Eurozone finance ministers struck a significant deal with Greece on Wedensday that will enable the debt-stricken country to secure fresh loans worth 10.3 billion euros ($11.5 billion) from its international creditors.
The deal was reached at a time when Greece is in need of cash to make a debt payment due in July. Athens owes its lenders over 300 billion euros – an amount just below two times its annual Gross Domestic Product (GDP).
The International Monetary Fund (IMF) has also stressed that easing Athens’ huge debt burden was a condition for its continued participation in the bailout programme.
However, Germany has opposed making things easier for Greece, believing that offering debt relief would encourage other deeply indebted eurozone countries to reject austerity.
Following the talks, 19 eurozone finance ministers – who together form the "Eurogroup" – gave a green light to releasing 10.3 billion euros ($11.5 billion) in new funds for Greece in the wake of fiscal reforms adopted by Prime Minister Alexis Tsipras.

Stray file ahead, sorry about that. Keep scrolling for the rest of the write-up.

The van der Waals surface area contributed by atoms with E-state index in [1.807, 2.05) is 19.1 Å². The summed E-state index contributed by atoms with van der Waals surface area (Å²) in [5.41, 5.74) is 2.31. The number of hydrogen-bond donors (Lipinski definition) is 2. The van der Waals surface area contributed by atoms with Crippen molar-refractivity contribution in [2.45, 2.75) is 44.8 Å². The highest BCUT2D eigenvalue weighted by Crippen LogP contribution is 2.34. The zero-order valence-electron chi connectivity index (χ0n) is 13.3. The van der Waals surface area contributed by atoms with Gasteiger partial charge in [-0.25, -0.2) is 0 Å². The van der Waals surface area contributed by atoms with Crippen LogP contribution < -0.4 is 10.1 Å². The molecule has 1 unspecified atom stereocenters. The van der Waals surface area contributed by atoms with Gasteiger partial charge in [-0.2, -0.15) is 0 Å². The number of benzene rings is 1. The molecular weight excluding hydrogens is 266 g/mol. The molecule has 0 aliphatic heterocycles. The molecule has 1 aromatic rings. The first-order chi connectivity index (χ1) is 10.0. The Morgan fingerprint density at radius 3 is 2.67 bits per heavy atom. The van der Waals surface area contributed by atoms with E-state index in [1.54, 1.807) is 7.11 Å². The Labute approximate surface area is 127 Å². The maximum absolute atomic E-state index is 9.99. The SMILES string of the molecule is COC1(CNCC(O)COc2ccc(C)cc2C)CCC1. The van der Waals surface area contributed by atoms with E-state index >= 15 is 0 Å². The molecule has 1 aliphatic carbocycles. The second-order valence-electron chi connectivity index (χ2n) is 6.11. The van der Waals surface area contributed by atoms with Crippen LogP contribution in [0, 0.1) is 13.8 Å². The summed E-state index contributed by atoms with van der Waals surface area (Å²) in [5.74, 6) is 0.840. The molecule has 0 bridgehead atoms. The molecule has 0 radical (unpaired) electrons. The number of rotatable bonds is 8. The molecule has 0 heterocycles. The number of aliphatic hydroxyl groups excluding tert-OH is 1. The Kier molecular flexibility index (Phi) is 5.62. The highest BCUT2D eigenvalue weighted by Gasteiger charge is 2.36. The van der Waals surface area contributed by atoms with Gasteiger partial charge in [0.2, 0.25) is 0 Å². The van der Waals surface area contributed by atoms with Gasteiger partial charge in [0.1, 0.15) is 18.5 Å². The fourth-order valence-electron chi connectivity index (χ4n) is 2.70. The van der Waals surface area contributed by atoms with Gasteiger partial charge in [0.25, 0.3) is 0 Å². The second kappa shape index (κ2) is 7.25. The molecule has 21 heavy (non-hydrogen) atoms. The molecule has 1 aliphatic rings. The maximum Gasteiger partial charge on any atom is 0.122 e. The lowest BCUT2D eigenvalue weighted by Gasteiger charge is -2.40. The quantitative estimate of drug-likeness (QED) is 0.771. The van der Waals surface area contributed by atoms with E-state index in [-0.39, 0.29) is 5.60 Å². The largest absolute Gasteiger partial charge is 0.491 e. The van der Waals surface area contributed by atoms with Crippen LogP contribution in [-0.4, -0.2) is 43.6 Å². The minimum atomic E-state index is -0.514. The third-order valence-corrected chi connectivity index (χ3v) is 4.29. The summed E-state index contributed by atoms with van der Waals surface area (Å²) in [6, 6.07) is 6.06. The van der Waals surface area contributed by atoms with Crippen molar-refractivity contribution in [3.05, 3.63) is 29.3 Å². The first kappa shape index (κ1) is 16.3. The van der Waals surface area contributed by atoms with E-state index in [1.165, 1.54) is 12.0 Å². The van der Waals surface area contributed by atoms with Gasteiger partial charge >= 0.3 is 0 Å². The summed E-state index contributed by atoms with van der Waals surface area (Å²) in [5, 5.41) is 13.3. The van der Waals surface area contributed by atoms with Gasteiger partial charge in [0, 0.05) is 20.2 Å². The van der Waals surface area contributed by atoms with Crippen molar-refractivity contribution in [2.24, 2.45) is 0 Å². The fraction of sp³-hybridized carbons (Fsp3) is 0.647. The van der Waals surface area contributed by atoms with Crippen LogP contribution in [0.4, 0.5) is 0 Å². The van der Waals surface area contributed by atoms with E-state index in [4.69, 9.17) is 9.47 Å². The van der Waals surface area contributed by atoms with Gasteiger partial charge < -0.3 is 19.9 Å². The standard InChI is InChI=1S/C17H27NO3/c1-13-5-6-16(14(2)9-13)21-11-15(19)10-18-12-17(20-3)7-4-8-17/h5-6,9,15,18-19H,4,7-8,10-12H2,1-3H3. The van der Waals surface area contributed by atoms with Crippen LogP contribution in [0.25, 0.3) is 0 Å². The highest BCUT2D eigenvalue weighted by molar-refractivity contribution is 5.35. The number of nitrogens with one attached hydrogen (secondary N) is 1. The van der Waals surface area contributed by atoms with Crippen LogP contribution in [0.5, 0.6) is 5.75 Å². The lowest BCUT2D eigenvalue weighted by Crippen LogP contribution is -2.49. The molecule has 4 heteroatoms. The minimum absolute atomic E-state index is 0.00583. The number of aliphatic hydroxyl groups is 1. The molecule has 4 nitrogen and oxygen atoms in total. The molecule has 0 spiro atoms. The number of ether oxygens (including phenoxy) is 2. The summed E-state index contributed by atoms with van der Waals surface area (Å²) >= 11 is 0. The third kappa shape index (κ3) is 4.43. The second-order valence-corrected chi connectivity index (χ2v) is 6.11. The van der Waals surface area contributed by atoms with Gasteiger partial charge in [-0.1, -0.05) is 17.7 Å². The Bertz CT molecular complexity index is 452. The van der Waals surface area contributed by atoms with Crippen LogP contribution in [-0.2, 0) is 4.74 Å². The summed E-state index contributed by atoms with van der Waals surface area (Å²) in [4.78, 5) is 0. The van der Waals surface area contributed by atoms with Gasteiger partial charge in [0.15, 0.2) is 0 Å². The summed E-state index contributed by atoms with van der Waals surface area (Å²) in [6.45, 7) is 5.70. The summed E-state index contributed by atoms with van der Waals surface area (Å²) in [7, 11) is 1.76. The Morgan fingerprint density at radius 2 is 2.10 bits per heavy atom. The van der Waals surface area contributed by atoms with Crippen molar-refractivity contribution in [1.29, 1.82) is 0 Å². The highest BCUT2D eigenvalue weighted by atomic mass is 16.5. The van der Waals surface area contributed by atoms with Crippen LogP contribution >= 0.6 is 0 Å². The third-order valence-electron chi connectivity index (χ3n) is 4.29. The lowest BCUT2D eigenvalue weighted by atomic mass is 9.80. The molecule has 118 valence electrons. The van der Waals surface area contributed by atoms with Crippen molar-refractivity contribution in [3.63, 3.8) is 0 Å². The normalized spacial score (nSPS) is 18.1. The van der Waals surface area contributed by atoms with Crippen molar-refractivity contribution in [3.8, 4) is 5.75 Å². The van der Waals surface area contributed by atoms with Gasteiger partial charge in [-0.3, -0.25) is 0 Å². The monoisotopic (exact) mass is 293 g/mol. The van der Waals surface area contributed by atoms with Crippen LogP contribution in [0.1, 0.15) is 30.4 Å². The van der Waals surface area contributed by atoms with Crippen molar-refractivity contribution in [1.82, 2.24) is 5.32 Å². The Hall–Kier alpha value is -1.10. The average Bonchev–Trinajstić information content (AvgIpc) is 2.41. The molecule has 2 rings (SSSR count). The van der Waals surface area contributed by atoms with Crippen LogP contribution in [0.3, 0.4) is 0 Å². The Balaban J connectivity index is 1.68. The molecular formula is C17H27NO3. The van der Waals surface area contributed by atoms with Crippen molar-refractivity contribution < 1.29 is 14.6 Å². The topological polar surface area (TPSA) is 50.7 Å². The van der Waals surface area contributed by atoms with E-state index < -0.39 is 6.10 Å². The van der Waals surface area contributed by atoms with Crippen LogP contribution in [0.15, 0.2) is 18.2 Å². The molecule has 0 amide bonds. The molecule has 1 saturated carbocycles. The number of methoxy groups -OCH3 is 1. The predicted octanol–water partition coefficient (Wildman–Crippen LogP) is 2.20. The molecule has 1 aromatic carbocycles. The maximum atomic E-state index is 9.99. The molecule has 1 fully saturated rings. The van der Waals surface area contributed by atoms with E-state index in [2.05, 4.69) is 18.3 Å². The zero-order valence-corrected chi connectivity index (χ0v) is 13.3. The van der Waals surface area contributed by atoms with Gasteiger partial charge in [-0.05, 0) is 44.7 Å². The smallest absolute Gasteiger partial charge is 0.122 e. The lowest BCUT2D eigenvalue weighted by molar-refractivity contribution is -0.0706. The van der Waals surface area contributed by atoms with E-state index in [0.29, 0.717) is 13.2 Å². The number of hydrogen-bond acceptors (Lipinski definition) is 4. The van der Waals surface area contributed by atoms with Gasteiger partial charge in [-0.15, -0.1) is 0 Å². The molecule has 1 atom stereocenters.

What's seen as a bigger step forward is the eurozone’s agreement to offer Athens phased debt relief starting in 2018. However, there won't be any immediate reduction in the amount that Greece must pay its creditors.
The deal was enough to encourage the International Monetary Fund to again join the eurozone in funding the Greek bailout.
Eurogroup chief and Dutch Finance Minister Jeroen Dijsselbloem, while addressing a press conference, said the ministers had achieved a "major breakthrough."
"This is an important moment in the long Greek programme, an important moment for all of us, since last summer when we had a major crisis of confidence between us," Dijsselbloem said.
Greece's creditors will pay a first 7.5 billion euro tranche in June and the rest in a series of later disbursements.